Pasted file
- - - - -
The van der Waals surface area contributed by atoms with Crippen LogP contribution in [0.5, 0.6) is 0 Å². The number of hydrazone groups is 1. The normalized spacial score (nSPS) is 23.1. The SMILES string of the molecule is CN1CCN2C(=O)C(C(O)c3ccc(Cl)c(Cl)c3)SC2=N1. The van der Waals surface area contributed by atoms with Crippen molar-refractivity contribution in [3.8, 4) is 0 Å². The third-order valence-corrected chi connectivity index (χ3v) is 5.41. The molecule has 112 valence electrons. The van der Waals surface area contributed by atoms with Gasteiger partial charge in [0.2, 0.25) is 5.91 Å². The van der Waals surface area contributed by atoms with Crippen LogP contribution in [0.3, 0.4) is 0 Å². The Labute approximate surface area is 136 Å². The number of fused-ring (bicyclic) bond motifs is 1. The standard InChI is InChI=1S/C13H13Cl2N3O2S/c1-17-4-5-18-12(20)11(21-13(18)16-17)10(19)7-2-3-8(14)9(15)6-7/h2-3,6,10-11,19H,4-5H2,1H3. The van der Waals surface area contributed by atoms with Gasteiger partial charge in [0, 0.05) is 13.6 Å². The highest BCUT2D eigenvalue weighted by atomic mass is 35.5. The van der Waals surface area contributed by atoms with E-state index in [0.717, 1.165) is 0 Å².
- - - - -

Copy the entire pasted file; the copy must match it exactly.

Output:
The van der Waals surface area contributed by atoms with Crippen LogP contribution in [0.5, 0.6) is 0 Å². The number of hydrazone groups is 1. The normalized spacial score (nSPS) is 23.1. The SMILES string of the molecule is CN1CCN2C(=O)C(C(O)c3ccc(Cl)c(Cl)c3)SC2=N1. The van der Waals surface area contributed by atoms with Crippen molar-refractivity contribution in [3.8, 4) is 0 Å². The third-order valence-corrected chi connectivity index (χ3v) is 5.41. The molecule has 112 valence electrons. The van der Waals surface area contributed by atoms with Gasteiger partial charge in [0.2, 0.25) is 5.91 Å². The van der Waals surface area contributed by atoms with Crippen LogP contribution in [0.3, 0.4) is 0 Å². The Labute approximate surface area is 136 Å². The number of fused-ring (bicyclic) bond motifs is 1. The standard InChI is InChI=1S/C13H13Cl2N3O2S/c1-17-4-5-18-12(20)11(21-13(18)16-17)10(19)7-2-3-8(14)9(15)6-7/h2-3,6,10-11,19H,4-5H2,1H3. The van der Waals surface area contributed by atoms with Gasteiger partial charge in [0, 0.05) is 13.6 Å². The highest BCUT2D eigenvalue weighted by atomic mass is 35.5. The van der Waals surface area contributed by atoms with E-state index in [0.717, 1.165) is 0 Å².